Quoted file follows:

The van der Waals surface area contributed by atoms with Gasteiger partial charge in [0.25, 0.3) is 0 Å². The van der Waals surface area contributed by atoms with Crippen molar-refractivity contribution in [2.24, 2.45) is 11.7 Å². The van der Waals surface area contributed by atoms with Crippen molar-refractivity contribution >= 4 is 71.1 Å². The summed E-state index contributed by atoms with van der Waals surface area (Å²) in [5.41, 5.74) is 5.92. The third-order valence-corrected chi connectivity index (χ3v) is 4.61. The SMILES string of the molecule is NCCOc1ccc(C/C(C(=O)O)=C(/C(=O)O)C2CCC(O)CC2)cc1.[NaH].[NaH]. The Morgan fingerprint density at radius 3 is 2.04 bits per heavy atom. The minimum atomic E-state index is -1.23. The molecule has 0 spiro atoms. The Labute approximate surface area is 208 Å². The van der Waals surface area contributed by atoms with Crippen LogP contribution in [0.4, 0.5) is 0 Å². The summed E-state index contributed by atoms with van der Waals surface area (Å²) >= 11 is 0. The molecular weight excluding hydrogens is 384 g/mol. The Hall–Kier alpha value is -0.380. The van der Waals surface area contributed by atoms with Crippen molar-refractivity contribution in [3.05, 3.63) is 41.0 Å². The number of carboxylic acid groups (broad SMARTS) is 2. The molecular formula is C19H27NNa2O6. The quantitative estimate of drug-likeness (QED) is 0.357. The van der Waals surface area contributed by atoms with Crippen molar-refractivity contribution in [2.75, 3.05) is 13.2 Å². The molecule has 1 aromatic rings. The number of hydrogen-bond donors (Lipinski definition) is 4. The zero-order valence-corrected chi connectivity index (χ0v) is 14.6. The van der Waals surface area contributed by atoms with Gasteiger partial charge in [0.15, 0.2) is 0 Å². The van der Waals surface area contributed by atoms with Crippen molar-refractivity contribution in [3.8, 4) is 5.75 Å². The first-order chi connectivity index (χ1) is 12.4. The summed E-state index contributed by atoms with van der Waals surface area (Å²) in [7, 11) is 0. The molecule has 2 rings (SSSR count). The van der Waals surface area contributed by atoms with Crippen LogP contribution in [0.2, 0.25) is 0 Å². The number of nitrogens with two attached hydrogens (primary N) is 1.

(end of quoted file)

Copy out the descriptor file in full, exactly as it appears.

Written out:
The van der Waals surface area contributed by atoms with Gasteiger partial charge in [0.25, 0.3) is 0 Å². The van der Waals surface area contributed by atoms with Crippen molar-refractivity contribution in [2.24, 2.45) is 11.7 Å². The van der Waals surface area contributed by atoms with Crippen molar-refractivity contribution >= 4 is 71.1 Å². The summed E-state index contributed by atoms with van der Waals surface area (Å²) in [5.41, 5.74) is 5.92. The third-order valence-corrected chi connectivity index (χ3v) is 4.61. The SMILES string of the molecule is NCCOc1ccc(C/C(C(=O)O)=C(/C(=O)O)C2CCC(O)CC2)cc1.[NaH].[NaH]. The Morgan fingerprint density at radius 3 is 2.04 bits per heavy atom. The minimum atomic E-state index is -1.23. The molecule has 0 spiro atoms. The Labute approximate surface area is 208 Å². The van der Waals surface area contributed by atoms with Crippen LogP contribution in [0.4, 0.5) is 0 Å². The summed E-state index contributed by atoms with van der Waals surface area (Å²) >= 11 is 0. The molecular weight excluding hydrogens is 384 g/mol. The Hall–Kier alpha value is -0.380. The van der Waals surface area contributed by atoms with Crippen molar-refractivity contribution in [3.05, 3.63) is 41.0 Å². The number of carboxylic acid groups (broad SMARTS) is 2. The molecular formula is C19H27NNa2O6. The quantitative estimate of drug-likeness (QED) is 0.357. The van der Waals surface area contributed by atoms with Crippen molar-refractivity contribution in [2.75, 3.05) is 13.2 Å². The molecule has 1 aromatic rings. The number of hydrogen-bond donors (Lipinski definition) is 4. The zero-order valence-corrected chi connectivity index (χ0v) is 14.6. The van der Waals surface area contributed by atoms with Gasteiger partial charge in [0.15, 0.2) is 0 Å². The van der Waals surface area contributed by atoms with Crippen molar-refractivity contribution in [3.8, 4) is 5.75 Å². The first-order chi connectivity index (χ1) is 12.4. The summed E-state index contributed by atoms with van der Waals surface area (Å²) in [7, 11) is 0. The molecule has 2 rings (SSSR count). The van der Waals surface area contributed by atoms with Crippen LogP contribution in [0.2, 0.25) is 0 Å². The number of nitrogens with two attached hydrogens (primary N) is 1.